Lieutenant Colonel (Ret.) Jeffrey D. Fox
On February 19, 1991, Lt. Col. Jeffrey Fox's A-10 aircraft was shot down over southern Iraq. He was injured during his ejection, including damage to his right arm, right knee, and compression fractures in his back. He immediately used his radio to call for rescue, but he was captured by Iraqi soldiers before help could arrive. He was taken to a room where he was blindfolded, handcuffed, and tied to a chair. His captors struck him, breaking his eardrum and knocking him to the floor. They continued to beat him with their hands and other instruments, ordering him not to yell in pain.
He was later transported, handcuffed and blindfolded, in the trunk of a vehicle. At this point, he had a torn knee ligament, a broken ear drum, and pain in his back, arms, and legs. After he was thrown into the trunk, he was hit on the head and legs. He was taken to an unknown location where he underwent a lengthy interrogation by several Iraqis in civilian attire. The interrogators accused him of being an Israeli fighter pilot and they conducted inspections to ascertain whether he was circumcised. In addition to the degrading nature of the inspections, this incident produced intense anxiety about being executed or more severely tortured.
Lt. Col. Fox was then taken to the Biltmore prison, where he suffered severe beatings and was informed that he was to be released to the people in the streets who would kill him with a knife. At the Biltmore, he was regularly beaten on his badly injured right knee, as well as on his legs and back. He sustained blows to his head and kicks to his legs and groin.
Lt. Col. Fox was kept in solitary confinement in a small concrete cell. He had to sleep on the floor by a broken toilet with only one blanket to protect him against the cold and damp. There were no lights and no access to water or a functioning toilet. Each day his captors fed him only a single ladle of thin red soup, sometimes with a piece of bread. He was given minimal drinking water. He spent his time in the corner of the cell with the blanket over him, and he prayed constantly.
During the interrogations, his Iraqi captors tried to force information out of him by hitting him on his face and body, sometimes with a fist and sometimes with a rubber mallet or baton. They kicked him with their military boots and hit his injured right knee.
The beatings were recurrent, at least once each day. During one interrogation and beating, while handcuffed and blindfolded, he was told that he would be shot. Someone cocked a pistol behind him. Finally, the gun was discharged next to his right ear, exploding his ear drum.
The Biltmore, a military target, was bombed on February 23, 1991 by Allied forces unaware of the presence of the POWs. Lt. Col. Fox was then transported to Joliet, the civilian prison. On his arrival, he was taken into a courtyard and made to sit cross-legged. Being forced to remain in that position was intensely painful. Sanitary conditions at Joliet were unfit for humans. Lacking a toilet, he would at times urinate in his boot and pour the urine out of a small window. The water he was given was very dirty and he contracted giardia. The combination of disease and starvation caused him to lose approximately 25 pounds while he was a POW in Iraq. During his fifteen days of captivity, he was purposely deprived of medical care.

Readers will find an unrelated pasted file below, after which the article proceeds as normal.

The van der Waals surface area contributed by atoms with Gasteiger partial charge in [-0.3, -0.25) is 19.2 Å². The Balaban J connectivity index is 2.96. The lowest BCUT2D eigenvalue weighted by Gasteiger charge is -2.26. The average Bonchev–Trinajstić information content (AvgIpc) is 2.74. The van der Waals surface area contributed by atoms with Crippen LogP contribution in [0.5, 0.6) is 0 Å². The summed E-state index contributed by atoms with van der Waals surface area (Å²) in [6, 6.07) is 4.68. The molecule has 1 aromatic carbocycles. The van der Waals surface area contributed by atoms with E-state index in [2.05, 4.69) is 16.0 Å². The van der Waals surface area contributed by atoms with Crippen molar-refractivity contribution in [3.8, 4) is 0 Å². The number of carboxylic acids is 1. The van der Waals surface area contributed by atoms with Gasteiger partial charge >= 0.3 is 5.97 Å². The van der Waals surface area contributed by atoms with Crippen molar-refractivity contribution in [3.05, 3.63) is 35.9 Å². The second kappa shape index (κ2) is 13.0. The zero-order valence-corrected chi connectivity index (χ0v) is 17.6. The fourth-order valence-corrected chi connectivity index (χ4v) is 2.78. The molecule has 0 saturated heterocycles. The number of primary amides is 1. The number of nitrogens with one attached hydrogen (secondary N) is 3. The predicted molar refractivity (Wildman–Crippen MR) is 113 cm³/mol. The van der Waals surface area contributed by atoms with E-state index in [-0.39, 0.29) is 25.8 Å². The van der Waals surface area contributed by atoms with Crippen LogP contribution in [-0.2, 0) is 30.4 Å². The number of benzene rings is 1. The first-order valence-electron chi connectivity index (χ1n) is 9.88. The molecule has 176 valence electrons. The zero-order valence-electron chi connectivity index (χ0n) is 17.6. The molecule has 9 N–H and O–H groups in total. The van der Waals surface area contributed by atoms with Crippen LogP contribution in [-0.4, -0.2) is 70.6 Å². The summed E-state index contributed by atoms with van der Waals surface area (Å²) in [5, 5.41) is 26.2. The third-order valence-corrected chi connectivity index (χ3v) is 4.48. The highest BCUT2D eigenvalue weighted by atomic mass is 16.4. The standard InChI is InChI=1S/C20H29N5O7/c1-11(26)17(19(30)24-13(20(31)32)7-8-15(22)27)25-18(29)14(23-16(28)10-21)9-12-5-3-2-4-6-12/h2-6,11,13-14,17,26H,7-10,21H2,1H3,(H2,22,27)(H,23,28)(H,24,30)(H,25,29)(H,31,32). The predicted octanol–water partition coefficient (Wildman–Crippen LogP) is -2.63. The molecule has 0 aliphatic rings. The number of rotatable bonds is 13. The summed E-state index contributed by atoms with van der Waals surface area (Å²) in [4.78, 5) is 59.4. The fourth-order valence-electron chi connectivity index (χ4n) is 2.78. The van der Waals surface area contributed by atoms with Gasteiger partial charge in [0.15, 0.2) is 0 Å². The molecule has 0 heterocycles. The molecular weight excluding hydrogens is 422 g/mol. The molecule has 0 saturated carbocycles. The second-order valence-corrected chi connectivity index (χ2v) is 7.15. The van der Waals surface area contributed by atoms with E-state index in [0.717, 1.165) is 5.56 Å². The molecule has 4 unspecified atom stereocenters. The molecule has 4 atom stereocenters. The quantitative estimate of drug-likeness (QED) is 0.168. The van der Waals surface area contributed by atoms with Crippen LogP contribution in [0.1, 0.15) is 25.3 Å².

At Joliet, he was beaten at least twice more. On one occasion, he was asked questions while being videotaped for propaganda purposes.
While he was held as a POW by Iraq, Lt. Col. Fox wanted to notify the United States government, and through them his family, that he was alive. He was never permitted to do so. The fact that his family probably did not know what had happened to him, and might think that he was dead, was a terrible emotional burden.
Throughout the duration of his captivity, his distress was constant, and he was concerned that a guard would finally do too much damage to him. It was particularly frightening to hear the guards' footsteps in the hall and think they were coming for him.
Following his return to the United States, his physical and psychological problems have persisted, some to the present. He underwent surgery to repair the tympanic membrane damaged when the gun was fired next to his right ear, and he currently suffers from tinnitus, ringing, and some hearing loss.
The repeated kicks and beatings to his injured right knee caused him to require reconstructive surgery to his right anterior collateral ligament. Despite the surgery, and physical therapy over the years, his knee has never fully healed and he now needs a total knee replacement. He is regarded by the Veterans Administration as 40% disabled.
Lt. Col. Fox endured chronic diarrheal problems until at least April 1993 and has a low iron condition, both secondary to giardia. He has experienced pain in his shoulders and neck he attributes to being beaten there with the baton.
Following his release from Iraq, he noticed he had become unable to tolerate disagreement, especially in the workplace. The impatience caused by his experience as a POW had a negative impact on his career. He retired from the Air Force, was hired by Southwest Airlines, but soon quit. Subsequently, he worked in a number of jobs on a short-term basis. Currently, he would like to find a part-time job. He still suffers from Subthreshold Posttraumatic stress disorder caused by the mistreatment he suffered while he was a POW in Iraq.
Chief Warrant Officer (Ret.) Guy Hunter
On January 18, 1991, CWO Guy Hunter and his pilot, then-Lt. Col. Acree, were shot down. CWO Hunter received a concussion and lost consciousness, and Col. Acree ejected them both. They were captured by Iraqi soldiers within five minutes.